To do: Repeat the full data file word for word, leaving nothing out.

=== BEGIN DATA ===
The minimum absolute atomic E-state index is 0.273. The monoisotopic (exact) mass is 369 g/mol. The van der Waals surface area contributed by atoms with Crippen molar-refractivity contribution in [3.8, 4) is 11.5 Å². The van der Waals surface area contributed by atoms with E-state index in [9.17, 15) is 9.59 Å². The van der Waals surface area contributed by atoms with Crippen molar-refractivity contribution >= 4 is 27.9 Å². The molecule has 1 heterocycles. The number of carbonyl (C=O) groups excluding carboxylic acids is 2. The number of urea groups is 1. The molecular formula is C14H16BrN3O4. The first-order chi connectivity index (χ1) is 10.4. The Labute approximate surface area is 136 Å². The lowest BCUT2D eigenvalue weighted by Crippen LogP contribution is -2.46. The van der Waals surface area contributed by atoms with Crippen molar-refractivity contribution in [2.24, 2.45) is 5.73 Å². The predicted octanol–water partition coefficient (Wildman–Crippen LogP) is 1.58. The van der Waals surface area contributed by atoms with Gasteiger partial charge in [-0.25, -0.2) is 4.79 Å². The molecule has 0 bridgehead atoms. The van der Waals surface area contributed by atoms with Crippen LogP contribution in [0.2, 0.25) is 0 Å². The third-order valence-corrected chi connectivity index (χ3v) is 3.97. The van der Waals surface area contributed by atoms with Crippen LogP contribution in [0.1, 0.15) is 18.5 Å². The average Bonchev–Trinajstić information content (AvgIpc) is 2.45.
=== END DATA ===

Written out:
The minimum absolute atomic E-state index is 0.273. The monoisotopic (exact) mass is 369 g/mol. The van der Waals surface area contributed by atoms with Crippen molar-refractivity contribution in [3.8, 4) is 11.5 Å². The van der Waals surface area contributed by atoms with E-state index in [9.17, 15) is 9.59 Å². The van der Waals surface area contributed by atoms with Crippen molar-refractivity contribution >= 4 is 27.9 Å². The molecule has 1 heterocycles. The number of carbonyl (C=O) groups excluding carboxylic acids is 2. The number of urea groups is 1. The molecular formula is C14H16BrN3O4. The first-order chi connectivity index (χ1) is 10.4. The Labute approximate surface area is 136 Å². The lowest BCUT2D eigenvalue weighted by Crippen LogP contribution is -2.46. The van der Waals surface area contributed by atoms with Crippen molar-refractivity contribution in [2.24, 2.45) is 5.73 Å². The predicted octanol–water partition coefficient (Wildman–Crippen LogP) is 1.58. The van der Waals surface area contributed by atoms with Gasteiger partial charge in [-0.25, -0.2) is 4.79 Å². The molecule has 0 bridgehead atoms. The van der Waals surface area contributed by atoms with Crippen LogP contribution in [0.2, 0.25) is 0 Å². The third-order valence-corrected chi connectivity index (χ3v) is 3.97. The van der Waals surface area contributed by atoms with Crippen LogP contribution in [0.1, 0.15) is 18.5 Å². The average Bonchev–Trinajstić information content (AvgIpc) is 2.45.